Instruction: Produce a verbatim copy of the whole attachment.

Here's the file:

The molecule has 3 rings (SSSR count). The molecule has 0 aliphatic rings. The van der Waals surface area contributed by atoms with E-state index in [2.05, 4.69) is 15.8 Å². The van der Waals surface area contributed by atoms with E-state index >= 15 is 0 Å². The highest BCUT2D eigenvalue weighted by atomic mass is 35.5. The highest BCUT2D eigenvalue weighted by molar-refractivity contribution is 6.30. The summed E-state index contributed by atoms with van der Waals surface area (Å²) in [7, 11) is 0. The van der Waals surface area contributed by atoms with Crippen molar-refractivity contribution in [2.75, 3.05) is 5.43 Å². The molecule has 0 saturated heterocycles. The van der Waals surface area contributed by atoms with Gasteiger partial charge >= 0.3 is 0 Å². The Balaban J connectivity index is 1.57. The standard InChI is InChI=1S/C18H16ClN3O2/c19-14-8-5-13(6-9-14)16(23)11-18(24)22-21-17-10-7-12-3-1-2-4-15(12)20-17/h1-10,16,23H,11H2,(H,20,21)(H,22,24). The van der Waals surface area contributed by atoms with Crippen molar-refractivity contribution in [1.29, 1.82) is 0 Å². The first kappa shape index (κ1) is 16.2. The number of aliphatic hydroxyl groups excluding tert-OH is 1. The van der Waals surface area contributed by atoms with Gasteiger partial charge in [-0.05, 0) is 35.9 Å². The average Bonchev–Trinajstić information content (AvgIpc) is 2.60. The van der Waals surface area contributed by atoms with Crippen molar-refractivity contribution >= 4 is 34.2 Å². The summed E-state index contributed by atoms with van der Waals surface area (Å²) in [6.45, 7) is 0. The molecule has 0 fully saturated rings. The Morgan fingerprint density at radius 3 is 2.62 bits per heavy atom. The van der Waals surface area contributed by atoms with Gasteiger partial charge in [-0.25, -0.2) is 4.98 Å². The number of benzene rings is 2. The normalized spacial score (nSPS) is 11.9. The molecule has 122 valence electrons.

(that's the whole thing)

The molecule has 3 rings (SSSR count). The molecule has 0 aliphatic rings. The van der Waals surface area contributed by atoms with E-state index in [2.05, 4.69) is 15.8 Å². The van der Waals surface area contributed by atoms with E-state index >= 15 is 0 Å². The highest BCUT2D eigenvalue weighted by atomic mass is 35.5. The highest BCUT2D eigenvalue weighted by molar-refractivity contribution is 6.30. The summed E-state index contributed by atoms with van der Waals surface area (Å²) in [7, 11) is 0. The van der Waals surface area contributed by atoms with Crippen molar-refractivity contribution in [2.75, 3.05) is 5.43 Å². The molecule has 0 saturated heterocycles. The van der Waals surface area contributed by atoms with Gasteiger partial charge >= 0.3 is 0 Å². The Balaban J connectivity index is 1.57. The standard InChI is InChI=1S/C18H16ClN3O2/c19-14-8-5-13(6-9-14)16(23)11-18(24)22-21-17-10-7-12-3-1-2-4-15(12)20-17/h1-10,16,23H,11H2,(H,20,21)(H,22,24). The van der Waals surface area contributed by atoms with Crippen molar-refractivity contribution in [1.29, 1.82) is 0 Å². The first kappa shape index (κ1) is 16.2. The number of aliphatic hydroxyl groups excluding tert-OH is 1. The van der Waals surface area contributed by atoms with Gasteiger partial charge in [-0.05, 0) is 35.9 Å². The average Bonchev–Trinajstić information content (AvgIpc) is 2.60. The van der Waals surface area contributed by atoms with Crippen molar-refractivity contribution >= 4 is 34.2 Å². The summed E-state index contributed by atoms with van der Waals surface area (Å²) in [6.45, 7) is 0. The molecule has 0 fully saturated rings. The Morgan fingerprint density at radius 3 is 2.62 bits per heavy atom. The van der Waals surface area contributed by atoms with Gasteiger partial charge in [-0.25, -0.2) is 4.98 Å². The number of benzene rings is 2. The normalized spacial score (nSPS) is 11.9. The molecule has 122 valence electrons.